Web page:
Today while again walking the mountain I was moved to ruminate upon Buddhism and its focus on the futility and hopelessness of expectations. Expectation constitutes the implicit contracts that we project into a hypothetical future, every new job or relationship or project or friendship or personal mission. We anticipate being welcomed as the savior at a new job, not realizing that that means that before our arrival everyone must have been, and perceived themselves to be, lost souls awaiting the salvation delivered by us. In marriage we expect the other to satisfy our sexual needs, be a loving companion, eager parent, generous provider. This translates into expectations in every specific situation in the long journey of life, a comparison-contest between projection and reality in which reality always loses.
Real life, both fortunately and tragically, is typically filled with ambiguity, leaving it wide open for projection and interpretation. This reality, that reality itself as experienced is the result of typically unconscious choices about interpretation and projection, is responsible for almost all conflict and alienation. We may think that we take responsibility for what we do, but few take responsibility for what they think or understand, which ultimately is what determines what we do. All of the new physics, hinting that humanity is in the end – and the beginning – the creator of its own world, brings forward this moral dimension that people are more and more eager to avoid. Deepak Chopra indicates this when, quoting the Gita, he writes, “the world is our mirror.” If the world is going to hell in a handbasket and it is our mirror and the result of our projections, well…. No one wants to face that – better to be a child!
So an implication of the Buddhist perspective is the realization that we hold that moral responsibility, and if, with long meditation, and struggle, we choose not to project, to expect, then we must live the reality in which we find ourselves. Meditation is the process of surrendering all expectation, all efforts to form and forge the moment, and assuming the courage to live with what is, without judgment. No expectation, either “good” or “bad” – are we prepared to surrender the fantasy of momentary bliss, the new home, the car, the meal, the perfect partner, the perfect day, the perfect retirement, for the uncertainty and ambiguity of presentness?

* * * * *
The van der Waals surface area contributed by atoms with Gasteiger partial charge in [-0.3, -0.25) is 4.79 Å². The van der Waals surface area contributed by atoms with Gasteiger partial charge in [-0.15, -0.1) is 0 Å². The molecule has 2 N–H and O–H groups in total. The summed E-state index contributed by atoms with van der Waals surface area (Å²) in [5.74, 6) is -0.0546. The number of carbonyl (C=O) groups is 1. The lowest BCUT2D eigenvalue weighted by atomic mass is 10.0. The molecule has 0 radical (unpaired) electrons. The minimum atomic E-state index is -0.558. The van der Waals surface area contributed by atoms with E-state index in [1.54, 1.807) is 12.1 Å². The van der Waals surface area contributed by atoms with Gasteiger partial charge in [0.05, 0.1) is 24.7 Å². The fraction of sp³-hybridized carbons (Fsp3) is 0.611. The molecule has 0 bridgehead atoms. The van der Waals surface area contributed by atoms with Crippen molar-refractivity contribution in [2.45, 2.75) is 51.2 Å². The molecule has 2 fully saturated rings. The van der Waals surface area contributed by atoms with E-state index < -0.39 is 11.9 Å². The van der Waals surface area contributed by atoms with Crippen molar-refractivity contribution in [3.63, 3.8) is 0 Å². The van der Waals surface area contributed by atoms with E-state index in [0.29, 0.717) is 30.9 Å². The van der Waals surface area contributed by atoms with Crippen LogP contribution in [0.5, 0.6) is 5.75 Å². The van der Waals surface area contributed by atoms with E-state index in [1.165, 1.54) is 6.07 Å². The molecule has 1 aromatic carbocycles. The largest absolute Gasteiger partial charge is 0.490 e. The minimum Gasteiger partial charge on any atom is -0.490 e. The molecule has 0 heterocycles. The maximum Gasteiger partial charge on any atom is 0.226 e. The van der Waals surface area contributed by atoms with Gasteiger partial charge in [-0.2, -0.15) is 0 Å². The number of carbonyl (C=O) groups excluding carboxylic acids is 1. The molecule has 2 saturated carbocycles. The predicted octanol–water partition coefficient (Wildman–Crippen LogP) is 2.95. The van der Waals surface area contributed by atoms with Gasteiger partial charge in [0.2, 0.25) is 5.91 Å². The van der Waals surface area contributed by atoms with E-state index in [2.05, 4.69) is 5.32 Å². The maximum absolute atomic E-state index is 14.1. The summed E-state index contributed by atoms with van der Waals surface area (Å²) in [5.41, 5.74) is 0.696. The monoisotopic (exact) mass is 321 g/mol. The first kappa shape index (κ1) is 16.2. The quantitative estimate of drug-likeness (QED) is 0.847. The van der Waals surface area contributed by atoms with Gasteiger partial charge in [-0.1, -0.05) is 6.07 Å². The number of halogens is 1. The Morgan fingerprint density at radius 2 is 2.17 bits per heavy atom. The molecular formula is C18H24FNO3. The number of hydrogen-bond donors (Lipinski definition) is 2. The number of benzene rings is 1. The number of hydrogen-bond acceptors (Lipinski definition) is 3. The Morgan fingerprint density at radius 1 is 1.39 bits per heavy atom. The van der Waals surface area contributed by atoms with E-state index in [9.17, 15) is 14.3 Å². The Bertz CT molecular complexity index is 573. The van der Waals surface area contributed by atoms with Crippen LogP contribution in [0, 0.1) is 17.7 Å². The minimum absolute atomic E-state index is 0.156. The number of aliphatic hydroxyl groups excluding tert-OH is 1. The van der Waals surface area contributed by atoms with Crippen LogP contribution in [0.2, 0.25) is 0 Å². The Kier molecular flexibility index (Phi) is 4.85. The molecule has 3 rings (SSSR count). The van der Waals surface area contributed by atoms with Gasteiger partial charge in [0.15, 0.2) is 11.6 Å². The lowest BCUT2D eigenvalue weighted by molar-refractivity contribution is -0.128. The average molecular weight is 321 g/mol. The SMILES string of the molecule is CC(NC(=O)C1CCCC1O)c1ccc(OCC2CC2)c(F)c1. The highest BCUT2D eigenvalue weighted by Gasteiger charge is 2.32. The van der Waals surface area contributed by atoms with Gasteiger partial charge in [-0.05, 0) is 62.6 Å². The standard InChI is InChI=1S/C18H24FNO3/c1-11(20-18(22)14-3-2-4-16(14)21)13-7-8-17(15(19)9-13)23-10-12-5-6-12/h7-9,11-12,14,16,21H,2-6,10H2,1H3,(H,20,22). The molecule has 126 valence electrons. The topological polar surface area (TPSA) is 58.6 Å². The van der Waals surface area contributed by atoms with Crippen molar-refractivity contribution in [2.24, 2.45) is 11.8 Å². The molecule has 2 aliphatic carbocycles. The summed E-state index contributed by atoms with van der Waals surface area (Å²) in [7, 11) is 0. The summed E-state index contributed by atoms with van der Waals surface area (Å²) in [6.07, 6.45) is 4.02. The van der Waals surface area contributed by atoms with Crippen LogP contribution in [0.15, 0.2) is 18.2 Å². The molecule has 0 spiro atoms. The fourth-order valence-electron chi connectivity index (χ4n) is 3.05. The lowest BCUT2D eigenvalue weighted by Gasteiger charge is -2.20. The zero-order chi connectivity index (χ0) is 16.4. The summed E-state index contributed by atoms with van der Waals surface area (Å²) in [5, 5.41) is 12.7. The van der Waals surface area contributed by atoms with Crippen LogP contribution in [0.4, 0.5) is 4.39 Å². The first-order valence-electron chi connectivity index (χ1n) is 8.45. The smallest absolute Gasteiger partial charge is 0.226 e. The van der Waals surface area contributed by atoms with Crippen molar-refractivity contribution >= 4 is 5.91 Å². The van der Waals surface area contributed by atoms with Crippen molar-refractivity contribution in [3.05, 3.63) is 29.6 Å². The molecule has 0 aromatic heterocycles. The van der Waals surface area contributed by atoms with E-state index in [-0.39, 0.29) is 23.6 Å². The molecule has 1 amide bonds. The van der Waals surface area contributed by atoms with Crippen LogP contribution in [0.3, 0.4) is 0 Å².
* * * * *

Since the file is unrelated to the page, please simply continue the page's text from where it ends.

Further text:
The meditative stance results in the willingness to “let it be” – even if there won’t be an answer. And, indeed, the Buddha promised no answers, easy or otherwise, no virgins in the afterlife, no progressive reincarnations leading inevitably to astral perfection, no earthly wealth resulting from a life of integrity and generosity. Is this the real leap of faith, to have faith where it is not justified by “results?” To truly surrender and accept whatever results, however mean or limited? It is my sense that many in the meditation/yoga community truly seek enlightenment – if it also means they will be rich and beautiful and famous. Would they – we – do the same if the result was humiliation, loss, a simple painful death? Is this where Buddhism meets Zen? The ultimate surrender of any self-gratifying purpose or direction? Thus one does not “invest” in anything but the present moment, all else is stripped away, or allowed to fall away, leaving simple presence, moment by moment, even to the last moment, the perfect host to whatever is.
The ultimate “problem” for the forebrain endowed humanoid is the question that then emerges – what difference does it make?
The answer, with Buddha, is only the difference that we make it make.

Nothing more. Or less.